Ed.: No, not a boom sound, unless another supersonic aircraft flies by. We have flown supersonic aircraft in formation to measure the sonic booms. We had an F-16XL within 100 ft below an SR-71. The F-16XL pilot feels slow pressure changes on his helmet, but does not hear a boom. The normal booms we hear at NASA Dryden and Edwards Air Force Base are about 1-2 pounds per square foot. This is the pressure change you experience in going down a flight or two of stairs, but with a boom it happens in a few thousandths of a second. It is the rapid change of pressure in time that makes a boom. The pressure changes aren't very large. You need about 25 pounds per square foot of a sonic boom to break a house window.

chetman1020: Do you see this area as having high growth in the future, i.e. a possible career field?

Ed.: Yes, please ask your guidance counselor and ask how you too can join the illustrious ranks of engineers at NASA ...

John_R.: Whoa, 25 pounds per sq foot is a lot, can you make a person deaf with this loud noise?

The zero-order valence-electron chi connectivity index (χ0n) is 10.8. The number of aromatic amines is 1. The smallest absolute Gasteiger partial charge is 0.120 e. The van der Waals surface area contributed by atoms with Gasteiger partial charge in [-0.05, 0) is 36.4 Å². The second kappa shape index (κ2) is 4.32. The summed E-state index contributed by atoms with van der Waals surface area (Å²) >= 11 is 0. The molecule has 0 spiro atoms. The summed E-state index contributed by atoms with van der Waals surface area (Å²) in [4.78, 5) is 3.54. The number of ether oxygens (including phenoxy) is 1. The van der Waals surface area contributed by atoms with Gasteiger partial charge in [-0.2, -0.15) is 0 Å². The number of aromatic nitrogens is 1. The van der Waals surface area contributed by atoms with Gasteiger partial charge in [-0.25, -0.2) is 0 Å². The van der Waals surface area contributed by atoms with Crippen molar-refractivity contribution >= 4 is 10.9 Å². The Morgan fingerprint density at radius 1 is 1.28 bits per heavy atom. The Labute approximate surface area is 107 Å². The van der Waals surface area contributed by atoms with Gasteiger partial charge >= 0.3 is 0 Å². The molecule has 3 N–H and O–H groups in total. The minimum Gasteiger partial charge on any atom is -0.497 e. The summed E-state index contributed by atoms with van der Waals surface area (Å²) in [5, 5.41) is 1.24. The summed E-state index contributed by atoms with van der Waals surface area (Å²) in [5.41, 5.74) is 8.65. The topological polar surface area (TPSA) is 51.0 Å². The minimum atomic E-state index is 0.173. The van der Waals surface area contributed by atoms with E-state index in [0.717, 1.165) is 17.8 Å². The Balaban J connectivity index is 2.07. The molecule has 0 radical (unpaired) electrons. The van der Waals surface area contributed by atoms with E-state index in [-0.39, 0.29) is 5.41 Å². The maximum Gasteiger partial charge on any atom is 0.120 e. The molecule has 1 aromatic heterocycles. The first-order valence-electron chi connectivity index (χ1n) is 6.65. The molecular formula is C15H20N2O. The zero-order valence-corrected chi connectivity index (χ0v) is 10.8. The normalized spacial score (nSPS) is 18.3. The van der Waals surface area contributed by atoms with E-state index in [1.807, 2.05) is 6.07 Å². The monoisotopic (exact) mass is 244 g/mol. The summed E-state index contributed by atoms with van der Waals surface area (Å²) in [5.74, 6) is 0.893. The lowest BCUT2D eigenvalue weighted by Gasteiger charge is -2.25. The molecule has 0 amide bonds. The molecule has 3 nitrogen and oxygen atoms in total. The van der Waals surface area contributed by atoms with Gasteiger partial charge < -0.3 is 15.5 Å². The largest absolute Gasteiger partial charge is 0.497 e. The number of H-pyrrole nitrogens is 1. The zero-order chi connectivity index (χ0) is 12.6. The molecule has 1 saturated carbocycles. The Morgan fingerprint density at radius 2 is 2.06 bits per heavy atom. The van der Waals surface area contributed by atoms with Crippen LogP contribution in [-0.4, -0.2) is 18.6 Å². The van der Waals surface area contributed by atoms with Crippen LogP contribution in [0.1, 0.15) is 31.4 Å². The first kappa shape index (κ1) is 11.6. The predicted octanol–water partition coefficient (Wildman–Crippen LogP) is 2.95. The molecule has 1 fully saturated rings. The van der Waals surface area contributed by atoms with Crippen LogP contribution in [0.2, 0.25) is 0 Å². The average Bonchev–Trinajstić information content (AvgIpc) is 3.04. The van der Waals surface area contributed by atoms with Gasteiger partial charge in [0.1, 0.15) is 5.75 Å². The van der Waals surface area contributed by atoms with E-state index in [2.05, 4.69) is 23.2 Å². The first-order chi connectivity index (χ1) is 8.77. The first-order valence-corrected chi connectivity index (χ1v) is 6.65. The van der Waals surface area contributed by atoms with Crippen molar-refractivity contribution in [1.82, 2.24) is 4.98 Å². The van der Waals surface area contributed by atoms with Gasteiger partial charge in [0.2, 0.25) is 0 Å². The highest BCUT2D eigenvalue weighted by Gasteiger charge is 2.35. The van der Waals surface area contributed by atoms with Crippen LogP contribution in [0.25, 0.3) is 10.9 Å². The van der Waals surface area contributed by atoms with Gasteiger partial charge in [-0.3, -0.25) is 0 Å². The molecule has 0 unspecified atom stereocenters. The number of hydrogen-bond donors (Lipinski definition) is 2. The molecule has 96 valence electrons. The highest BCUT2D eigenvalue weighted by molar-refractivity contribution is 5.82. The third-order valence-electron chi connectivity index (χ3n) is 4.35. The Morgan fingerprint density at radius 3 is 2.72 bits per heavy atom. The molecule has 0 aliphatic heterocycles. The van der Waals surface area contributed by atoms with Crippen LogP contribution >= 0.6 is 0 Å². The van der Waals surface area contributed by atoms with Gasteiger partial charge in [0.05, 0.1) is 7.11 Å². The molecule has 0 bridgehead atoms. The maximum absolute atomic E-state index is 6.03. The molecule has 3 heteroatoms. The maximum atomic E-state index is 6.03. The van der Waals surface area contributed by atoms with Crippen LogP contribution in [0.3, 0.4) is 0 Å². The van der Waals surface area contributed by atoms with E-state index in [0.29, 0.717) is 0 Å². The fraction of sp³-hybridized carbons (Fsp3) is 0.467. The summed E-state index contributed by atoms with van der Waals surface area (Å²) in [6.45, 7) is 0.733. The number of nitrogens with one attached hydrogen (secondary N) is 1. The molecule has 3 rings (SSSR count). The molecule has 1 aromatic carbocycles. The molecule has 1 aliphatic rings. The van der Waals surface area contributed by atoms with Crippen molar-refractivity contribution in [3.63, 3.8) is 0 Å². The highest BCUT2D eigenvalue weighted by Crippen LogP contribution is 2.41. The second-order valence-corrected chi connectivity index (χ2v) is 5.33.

Ed.: No, you need to get upwards of 144 pounds per square foot before we hurt anyone. We are aiming for booms around 0.1 to 0.3 pounds per square foot for the quiet supersonic aircraft.

Markster: Would a rocket have a less significant boom than a winged aircraft since it has less profile area, considering same speed?

Ed.: Booms have been measured from rockets launched from Florida and California, and some are loud. The difference is the large rocket plume itself makes a boom.

chetman1020: Do sonic booms ever disrupt other things in the air?

Ed.: Sonic booms can temporarily dissipate or accentuate a "Sun-Dog," the small bit of a rainbow off to either side of the Sun caused by high altitude ice crystals. Aircraft are not affected by booms from other aircraft.

Brad: Do you get a sonic boom and the tail end?

Ed.: Yes, current supersonic aircraft have a large boom at the nose and another at the tail by the time the shock waves reach the ground. If you graph the pressure versus time it looks like the letter "N". Future low boom aircraft will have a series of small booms that do not combine, so maybe 6 or more little shocks, each of which are not annoying.